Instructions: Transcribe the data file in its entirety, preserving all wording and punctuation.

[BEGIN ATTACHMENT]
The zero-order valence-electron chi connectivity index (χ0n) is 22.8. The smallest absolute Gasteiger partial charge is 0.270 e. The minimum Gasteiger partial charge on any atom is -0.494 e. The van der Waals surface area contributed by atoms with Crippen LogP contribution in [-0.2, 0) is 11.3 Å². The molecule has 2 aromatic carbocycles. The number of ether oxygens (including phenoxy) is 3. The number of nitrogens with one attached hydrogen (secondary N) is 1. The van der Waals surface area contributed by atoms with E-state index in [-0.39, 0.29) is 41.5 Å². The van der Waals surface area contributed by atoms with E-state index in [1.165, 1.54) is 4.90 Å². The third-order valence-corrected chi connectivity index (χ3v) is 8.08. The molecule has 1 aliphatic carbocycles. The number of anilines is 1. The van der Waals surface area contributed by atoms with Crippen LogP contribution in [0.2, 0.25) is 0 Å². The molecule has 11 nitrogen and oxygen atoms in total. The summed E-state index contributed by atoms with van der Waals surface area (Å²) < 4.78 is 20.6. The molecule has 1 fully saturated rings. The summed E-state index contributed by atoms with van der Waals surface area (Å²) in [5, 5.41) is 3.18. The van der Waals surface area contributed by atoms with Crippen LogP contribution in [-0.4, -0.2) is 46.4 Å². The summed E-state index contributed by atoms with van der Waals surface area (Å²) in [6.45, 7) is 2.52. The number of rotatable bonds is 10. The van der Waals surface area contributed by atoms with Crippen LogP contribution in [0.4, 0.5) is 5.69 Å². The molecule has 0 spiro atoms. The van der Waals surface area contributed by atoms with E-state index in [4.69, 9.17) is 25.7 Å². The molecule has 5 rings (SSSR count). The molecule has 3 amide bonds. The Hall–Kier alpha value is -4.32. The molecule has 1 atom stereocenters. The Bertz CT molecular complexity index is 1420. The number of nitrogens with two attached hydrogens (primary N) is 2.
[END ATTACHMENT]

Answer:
The zero-order valence-electron chi connectivity index (χ0n) is 22.8. The smallest absolute Gasteiger partial charge is 0.270 e. The minimum Gasteiger partial charge on any atom is -0.494 e. The van der Waals surface area contributed by atoms with Crippen LogP contribution in [-0.2, 0) is 11.3 Å². The molecule has 2 aromatic carbocycles. The number of ether oxygens (including phenoxy) is 3. The number of nitrogens with one attached hydrogen (secondary N) is 1. The van der Waals surface area contributed by atoms with E-state index in [-0.39, 0.29) is 41.5 Å². The van der Waals surface area contributed by atoms with E-state index in [1.165, 1.54) is 4.90 Å². The third-order valence-corrected chi connectivity index (χ3v) is 8.08. The molecule has 1 aliphatic carbocycles. The number of anilines is 1. The van der Waals surface area contributed by atoms with Crippen LogP contribution in [0.2, 0.25) is 0 Å². The molecule has 11 nitrogen and oxygen atoms in total. The summed E-state index contributed by atoms with van der Waals surface area (Å²) < 4.78 is 20.6. The molecule has 1 fully saturated rings. The summed E-state index contributed by atoms with van der Waals surface area (Å²) in [5, 5.41) is 3.18. The van der Waals surface area contributed by atoms with Crippen LogP contribution in [-0.4, -0.2) is 46.4 Å². The summed E-state index contributed by atoms with van der Waals surface area (Å²) in [6.45, 7) is 2.52. The number of rotatable bonds is 10. The van der Waals surface area contributed by atoms with Crippen LogP contribution in [0.4, 0.5) is 5.69 Å². The molecule has 0 spiro atoms. The van der Waals surface area contributed by atoms with E-state index in [4.69, 9.17) is 25.7 Å². The molecule has 5 rings (SSSR count). The molecule has 3 amide bonds. The Hall–Kier alpha value is -4.32. The molecule has 1 atom stereocenters. The Bertz CT molecular complexity index is 1420. The number of nitrogens with two attached hydrogens (primary N) is 2.